The day started with an Individualized Education Plan for one of my students. Once the meeting was finished I analyzed the results from the summative assessment for forty students from the previous day. I realized that fifteen of my students did not grasp some of the key concepts from the lesson and so I commenced planning intervention strategies. Two strategies had to be different to accommodate two of my students who needed modified assignments. This activity took almost fifty minutes and so I had just enough time to adjust my lesson plans for the day. It was now five minutes before the start of class and as I checked my calendar I realized that I had a meeting at the end of the day with teachers from my department. I made a note to myself, just before I leave for the meeting I must remember to call the parents of three of my students as they were not completing homework and had started acting up in class. As I jotted the note, I glanced at the other meetings and forms that needed attention by the end of the week. As the bell rang one teacher passed my door and as I smiled politely and asked "how are you;" she looked at me and stated "I am overwhelmed, there seems to be so much to do and with all these meetings I am quite frankly exhausted."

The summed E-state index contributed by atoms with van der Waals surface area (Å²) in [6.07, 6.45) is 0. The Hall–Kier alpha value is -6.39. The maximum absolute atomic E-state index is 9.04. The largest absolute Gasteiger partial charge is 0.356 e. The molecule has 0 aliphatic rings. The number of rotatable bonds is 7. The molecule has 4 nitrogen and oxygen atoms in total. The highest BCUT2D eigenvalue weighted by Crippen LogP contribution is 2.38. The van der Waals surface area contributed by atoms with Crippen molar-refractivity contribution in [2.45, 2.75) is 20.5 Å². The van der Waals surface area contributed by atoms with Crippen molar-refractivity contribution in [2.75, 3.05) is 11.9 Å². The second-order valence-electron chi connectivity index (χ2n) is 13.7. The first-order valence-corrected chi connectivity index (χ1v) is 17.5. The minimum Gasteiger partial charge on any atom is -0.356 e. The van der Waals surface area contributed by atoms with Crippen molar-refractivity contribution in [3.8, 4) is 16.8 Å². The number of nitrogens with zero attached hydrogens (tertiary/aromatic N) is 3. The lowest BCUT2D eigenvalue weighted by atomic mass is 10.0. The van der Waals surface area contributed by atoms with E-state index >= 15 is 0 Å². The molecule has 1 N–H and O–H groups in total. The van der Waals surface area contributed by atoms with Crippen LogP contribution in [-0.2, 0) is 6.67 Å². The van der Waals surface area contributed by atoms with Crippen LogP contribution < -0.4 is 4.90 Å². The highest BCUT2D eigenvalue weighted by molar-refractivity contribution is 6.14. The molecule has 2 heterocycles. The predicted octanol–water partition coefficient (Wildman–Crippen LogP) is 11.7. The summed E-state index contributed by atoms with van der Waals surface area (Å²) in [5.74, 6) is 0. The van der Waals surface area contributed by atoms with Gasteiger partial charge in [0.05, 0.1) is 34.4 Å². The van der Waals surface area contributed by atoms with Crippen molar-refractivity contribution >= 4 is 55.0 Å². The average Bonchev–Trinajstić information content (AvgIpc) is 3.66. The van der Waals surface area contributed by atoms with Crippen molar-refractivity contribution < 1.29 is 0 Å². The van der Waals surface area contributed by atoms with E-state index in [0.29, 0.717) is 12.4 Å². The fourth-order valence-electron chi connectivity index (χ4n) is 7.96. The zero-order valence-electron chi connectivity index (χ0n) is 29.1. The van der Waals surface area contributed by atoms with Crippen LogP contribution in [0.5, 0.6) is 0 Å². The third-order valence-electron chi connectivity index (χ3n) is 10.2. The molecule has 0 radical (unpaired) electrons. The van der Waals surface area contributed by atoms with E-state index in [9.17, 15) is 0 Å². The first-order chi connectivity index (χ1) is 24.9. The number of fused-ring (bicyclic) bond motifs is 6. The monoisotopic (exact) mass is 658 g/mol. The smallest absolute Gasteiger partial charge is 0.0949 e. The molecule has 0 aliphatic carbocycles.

Rest -the principle
"After God created Heaven and earth on the seventh day He rested (Genesis 2:2)." According to Botterweck, Ringgren & Fabry, this day, often recognized as the Sabbath stems from the word Sabat, symbolizing cessation from work (2004). Genesis 2 therefore set the precedence for mankind to take a break from work. As one journeys further into scriptures Hosea 10:12 "...fallow your ground..." when examined through Robbins Social Approach to understanding text represented a call for mankind to desist from their activity. While the verse may have held cultural implications for the Jews as they were farmers, the ramifications for mankind in contemporary society are no different. The principle demands that mankind be removed from the confines of work; that time be taken away from the everyday tasks.

The value of rest